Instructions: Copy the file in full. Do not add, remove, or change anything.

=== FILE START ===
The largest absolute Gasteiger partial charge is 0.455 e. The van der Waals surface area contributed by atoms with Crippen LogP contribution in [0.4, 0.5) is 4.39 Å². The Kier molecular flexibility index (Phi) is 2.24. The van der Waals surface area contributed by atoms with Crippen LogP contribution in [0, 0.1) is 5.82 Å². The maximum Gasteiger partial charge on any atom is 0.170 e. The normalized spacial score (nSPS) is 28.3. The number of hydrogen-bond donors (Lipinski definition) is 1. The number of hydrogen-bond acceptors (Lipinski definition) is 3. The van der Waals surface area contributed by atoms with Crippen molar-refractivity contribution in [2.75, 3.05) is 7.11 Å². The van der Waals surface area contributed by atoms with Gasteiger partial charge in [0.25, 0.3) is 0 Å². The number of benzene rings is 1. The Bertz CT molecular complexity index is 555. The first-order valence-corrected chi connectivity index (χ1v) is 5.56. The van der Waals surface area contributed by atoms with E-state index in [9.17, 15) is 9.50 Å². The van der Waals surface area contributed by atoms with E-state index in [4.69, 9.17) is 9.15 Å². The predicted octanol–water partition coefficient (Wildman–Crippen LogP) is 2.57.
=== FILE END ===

The largest absolute Gasteiger partial charge is 0.455 e. The van der Waals surface area contributed by atoms with Crippen LogP contribution in [0.4, 0.5) is 4.39 Å². The Kier molecular flexibility index (Phi) is 2.24. The van der Waals surface area contributed by atoms with Crippen LogP contribution in [0, 0.1) is 5.82 Å². The maximum Gasteiger partial charge on any atom is 0.170 e. The normalized spacial score (nSPS) is 28.3. The number of hydrogen-bond donors (Lipinski definition) is 1. The number of hydrogen-bond acceptors (Lipinski definition) is 3. The van der Waals surface area contributed by atoms with Crippen molar-refractivity contribution in [2.75, 3.05) is 7.11 Å². The van der Waals surface area contributed by atoms with Gasteiger partial charge in [0.25, 0.3) is 0 Å². The number of benzene rings is 1. The Bertz CT molecular complexity index is 555. The first-order valence-corrected chi connectivity index (χ1v) is 5.56. The van der Waals surface area contributed by atoms with E-state index in [9.17, 15) is 9.50 Å². The van der Waals surface area contributed by atoms with E-state index in [4.69, 9.17) is 9.15 Å². The predicted octanol–water partition coefficient (Wildman–Crippen LogP) is 2.57.